EKG Question #13
The nurse is caring for a client with a pacemaker and determines that the ventricular pacing is present and has and abnormal appearance per the following electrocardiogram (ECG). The nurse interprets the finding as:
- Junctional rhythm with consecutive PVCs
- Accelerated ventricular fibrillation with PVCs
- Ventricular pacing with a triplet of PVCs
- Salvo of PVCs related to idioventricular arrhythmia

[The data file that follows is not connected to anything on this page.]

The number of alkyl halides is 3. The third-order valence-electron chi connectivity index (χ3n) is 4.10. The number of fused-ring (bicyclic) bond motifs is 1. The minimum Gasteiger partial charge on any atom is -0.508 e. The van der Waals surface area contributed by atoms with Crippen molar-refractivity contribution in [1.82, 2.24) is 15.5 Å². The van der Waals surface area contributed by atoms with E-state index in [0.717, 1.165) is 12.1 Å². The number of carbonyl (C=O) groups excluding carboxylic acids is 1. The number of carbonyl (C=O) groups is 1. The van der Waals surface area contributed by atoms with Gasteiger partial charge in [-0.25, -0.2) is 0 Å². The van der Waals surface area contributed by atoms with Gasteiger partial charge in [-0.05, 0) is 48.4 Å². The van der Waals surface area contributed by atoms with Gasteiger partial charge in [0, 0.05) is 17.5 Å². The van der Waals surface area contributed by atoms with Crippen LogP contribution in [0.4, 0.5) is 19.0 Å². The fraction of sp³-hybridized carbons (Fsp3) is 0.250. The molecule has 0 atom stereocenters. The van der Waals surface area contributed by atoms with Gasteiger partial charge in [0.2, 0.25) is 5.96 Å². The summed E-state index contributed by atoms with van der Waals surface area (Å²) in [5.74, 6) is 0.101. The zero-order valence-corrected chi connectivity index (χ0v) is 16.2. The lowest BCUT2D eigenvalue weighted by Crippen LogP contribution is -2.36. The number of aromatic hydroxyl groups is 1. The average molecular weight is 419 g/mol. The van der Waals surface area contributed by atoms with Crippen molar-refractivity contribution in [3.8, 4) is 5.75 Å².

The best description of the ECG strip is ventricular pacing (identify the pacing), with triplet PVCs (three at a time). This could also be interpreted as a short run of V-tach. Triplets are also called salvo PVCs. In the selections from the strip, junctional rhythms will usually have a normal QRS even though the P waves may or may not be visible; ventricular fibrillation is not named as accelerated and will have unmeasurable rate, absent P waves, and ECG tracings as wavy lines; salvo of PVCs is a correct term, but the ECG strip does not represent idioventricular arrhythmia since the heart rate is between 50-60 and idioventricular rates are usually lower than 40 beats per minute.